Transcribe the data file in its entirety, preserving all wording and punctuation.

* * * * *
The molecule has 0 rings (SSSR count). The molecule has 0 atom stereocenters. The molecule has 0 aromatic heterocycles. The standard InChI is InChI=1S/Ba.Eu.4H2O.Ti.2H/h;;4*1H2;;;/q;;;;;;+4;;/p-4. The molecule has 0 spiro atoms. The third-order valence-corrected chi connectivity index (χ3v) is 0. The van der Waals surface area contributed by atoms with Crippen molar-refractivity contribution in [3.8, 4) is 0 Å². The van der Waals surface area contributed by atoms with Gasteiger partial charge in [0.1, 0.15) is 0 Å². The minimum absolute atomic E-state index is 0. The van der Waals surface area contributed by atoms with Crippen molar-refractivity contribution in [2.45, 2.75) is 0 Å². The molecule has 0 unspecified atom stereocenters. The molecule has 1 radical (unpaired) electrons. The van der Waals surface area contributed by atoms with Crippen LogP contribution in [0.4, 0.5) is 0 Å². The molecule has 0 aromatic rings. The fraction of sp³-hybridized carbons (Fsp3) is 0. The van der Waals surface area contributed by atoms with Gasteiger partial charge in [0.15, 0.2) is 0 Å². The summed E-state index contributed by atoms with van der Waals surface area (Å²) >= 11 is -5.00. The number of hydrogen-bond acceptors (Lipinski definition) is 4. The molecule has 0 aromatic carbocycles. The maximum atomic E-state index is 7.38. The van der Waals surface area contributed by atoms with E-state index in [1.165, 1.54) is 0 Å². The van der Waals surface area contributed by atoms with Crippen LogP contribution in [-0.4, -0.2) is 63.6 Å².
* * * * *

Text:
The molecule has 0 rings (SSSR count). The molecule has 0 atom stereocenters. The molecule has 0 aromatic heterocycles. The standard InChI is InChI=1S/Ba.Eu.4H2O.Ti.2H/h;;4*1H2;;;/q;;;;;;+4;;/p-4. The molecule has 0 spiro atoms. The third-order valence-corrected chi connectivity index (χ3v) is 0. The van der Waals surface area contributed by atoms with Crippen molar-refractivity contribution in [3.8, 4) is 0 Å². The van der Waals surface area contributed by atoms with Gasteiger partial charge in [0.1, 0.15) is 0 Å². The minimum absolute atomic E-state index is 0. The van der Waals surface area contributed by atoms with Crippen molar-refractivity contribution in [2.45, 2.75) is 0 Å². The molecule has 0 unspecified atom stereocenters. The molecule has 1 radical (unpaired) electrons. The van der Waals surface area contributed by atoms with Crippen LogP contribution in [0.4, 0.5) is 0 Å². The molecule has 0 aromatic rings. The fraction of sp³-hybridized carbons (Fsp3) is 0. The van der Waals surface area contributed by atoms with Gasteiger partial charge in [0.15, 0.2) is 0 Å². The summed E-state index contributed by atoms with van der Waals surface area (Å²) >= 11 is -5.00. The number of hydrogen-bond acceptors (Lipinski definition) is 4. The molecule has 0 aromatic carbocycles. The maximum atomic E-state index is 7.38. The van der Waals surface area contributed by atoms with E-state index in [1.165, 1.54) is 0 Å². The van der Waals surface area contributed by atoms with Crippen LogP contribution in [-0.4, -0.2) is 63.6 Å².